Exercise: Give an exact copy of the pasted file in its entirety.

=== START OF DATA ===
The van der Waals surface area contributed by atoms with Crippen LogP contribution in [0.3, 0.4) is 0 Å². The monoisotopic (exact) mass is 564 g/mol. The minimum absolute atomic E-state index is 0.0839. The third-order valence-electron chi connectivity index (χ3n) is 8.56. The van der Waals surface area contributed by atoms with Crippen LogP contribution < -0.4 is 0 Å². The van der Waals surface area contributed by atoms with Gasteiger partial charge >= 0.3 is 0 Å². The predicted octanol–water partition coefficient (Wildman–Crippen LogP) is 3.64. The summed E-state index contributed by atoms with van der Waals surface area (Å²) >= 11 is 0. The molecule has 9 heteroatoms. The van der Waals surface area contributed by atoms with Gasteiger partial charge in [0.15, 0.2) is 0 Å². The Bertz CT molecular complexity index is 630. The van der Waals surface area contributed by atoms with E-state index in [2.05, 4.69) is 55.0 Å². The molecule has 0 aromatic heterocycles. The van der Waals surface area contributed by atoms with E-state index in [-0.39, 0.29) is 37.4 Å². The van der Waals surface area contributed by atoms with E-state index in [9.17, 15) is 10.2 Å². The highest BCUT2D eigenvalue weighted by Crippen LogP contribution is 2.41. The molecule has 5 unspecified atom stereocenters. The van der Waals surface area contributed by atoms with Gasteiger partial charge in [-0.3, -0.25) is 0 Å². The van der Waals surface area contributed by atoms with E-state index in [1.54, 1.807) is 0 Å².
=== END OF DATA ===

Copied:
The van der Waals surface area contributed by atoms with Crippen LogP contribution in [0.3, 0.4) is 0 Å². The monoisotopic (exact) mass is 564 g/mol. The minimum absolute atomic E-state index is 0.0839. The third-order valence-electron chi connectivity index (χ3n) is 8.56. The van der Waals surface area contributed by atoms with Crippen LogP contribution < -0.4 is 0 Å². The van der Waals surface area contributed by atoms with Gasteiger partial charge >= 0.3 is 0 Å². The predicted octanol–water partition coefficient (Wildman–Crippen LogP) is 3.64. The summed E-state index contributed by atoms with van der Waals surface area (Å²) >= 11 is 0. The molecule has 9 heteroatoms. The van der Waals surface area contributed by atoms with Gasteiger partial charge in [0.15, 0.2) is 0 Å². The Bertz CT molecular complexity index is 630. The van der Waals surface area contributed by atoms with E-state index in [2.05, 4.69) is 55.0 Å². The molecule has 0 aromatic heterocycles. The van der Waals surface area contributed by atoms with E-state index in [-0.39, 0.29) is 37.4 Å². The van der Waals surface area contributed by atoms with E-state index in [9.17, 15) is 10.2 Å². The highest BCUT2D eigenvalue weighted by Crippen LogP contribution is 2.41. The molecule has 5 unspecified atom stereocenters. The van der Waals surface area contributed by atoms with Gasteiger partial charge in [-0.3, -0.25) is 0 Å². The van der Waals surface area contributed by atoms with E-state index in [1.54, 1.807) is 0 Å².